This is the world's coolest Lego set ... literally

Frozen LEGO Blocks
Posted at 10:46 AM, Dec 29, 2019
and last updated 2019-12-29 11:46:06-05

Originally Published: 26 DEC 19 12:20 ET
Updated: 29 DEC 19 11:31 ET

    (CNN) -- If you thought that Lego's were the coolest toys on the planet while you were growing up, it turns out that you were right.

Scientists at Lancaster University in England conducted an experimentin which they froze several Lego blocks to the lowest possible temperature, and what they discovered could be useful in the development of quantum computing.

Led by Dr. Dmitry Zmeev, the scientists used a custom-made dilution refrigerator, which the university says is the most effective refrigerator in the world. The dilution refrigerator at Lancaster University can reach 1.6 millidegrees above absolute zero, or minus 459.67 degrees Fahrenheit (minus 273.15 Celsius). That is 200,000 times colder than room temperature and 2,000 times colder than deep space, according to the university.

The team of scientists placed a Lego figure along with four Lego blocks inside the dilution refrigerator to see if Legos could be a good thermal insulator.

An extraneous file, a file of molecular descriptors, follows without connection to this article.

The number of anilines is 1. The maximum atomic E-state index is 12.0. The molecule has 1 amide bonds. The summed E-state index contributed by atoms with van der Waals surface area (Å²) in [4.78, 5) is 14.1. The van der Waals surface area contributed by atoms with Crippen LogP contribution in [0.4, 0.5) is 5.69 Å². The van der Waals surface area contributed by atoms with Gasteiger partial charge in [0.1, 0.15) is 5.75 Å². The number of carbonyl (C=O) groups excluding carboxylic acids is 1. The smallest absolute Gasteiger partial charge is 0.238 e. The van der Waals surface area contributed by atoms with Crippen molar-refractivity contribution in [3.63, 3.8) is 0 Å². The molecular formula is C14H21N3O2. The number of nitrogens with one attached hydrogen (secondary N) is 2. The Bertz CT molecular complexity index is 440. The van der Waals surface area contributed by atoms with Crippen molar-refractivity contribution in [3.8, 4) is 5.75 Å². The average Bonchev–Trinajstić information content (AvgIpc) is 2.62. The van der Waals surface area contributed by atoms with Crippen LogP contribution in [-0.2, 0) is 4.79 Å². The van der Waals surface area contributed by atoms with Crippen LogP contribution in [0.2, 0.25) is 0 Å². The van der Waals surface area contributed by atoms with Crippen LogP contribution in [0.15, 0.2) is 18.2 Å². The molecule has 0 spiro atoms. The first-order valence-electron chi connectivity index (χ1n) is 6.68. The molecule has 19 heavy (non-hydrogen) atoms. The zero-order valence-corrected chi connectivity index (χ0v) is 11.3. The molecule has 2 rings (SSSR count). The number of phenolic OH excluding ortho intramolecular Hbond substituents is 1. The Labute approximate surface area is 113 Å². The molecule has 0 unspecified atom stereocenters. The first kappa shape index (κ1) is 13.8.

"We were trying to find a material that would be a thermal insulator at extremely low temperatures, yet would be relatively strong," Zmeev told CNN.

"The Lego blocks looked like good candidates: the contact area between two blocks clamped together is very small, which prompts poor thermal conduction, yet the resulting structure is very robust. And indeed, our measurements confirmed this."

Legos are made from ABS plastic, or acrylonitrile butadiene styrene. The plastic is known for its strength and durability. Among its other common uses are keys for computer keyboards.

Thermal insulation is critical to cryogenic engineering and low-temperature physics, but the materials for these applications are extremely expensive and are difficult to mold.

The very instrument the experiment was conducted with could benefit from its results. By allowing for a potentially more cost-effective solution to producing dilution refrigerators, using ABS as a thermal insulator in those refrigerators could aid in the development of quantum computing.

"Very low temperatures provided by the dilution refrigerator are necessary for the operation of existing quantum computers, such as Google's, to cool down their qubits," Zmeev said.

A qubit is the basic unit of quantum information in quantum computing.

"While it's unlikely that Lego blocks per se will be used as a part of a quantum computer, we've found the right direction for creating cheap thermal insulators: 3D printing," Zmeev said. "Lego is made from ABS plastic and one can also create ABS structures simply by 3D printing them. We are currently studying the properties of such 3D printed structures at ultralow temperatures close to absolute zero."


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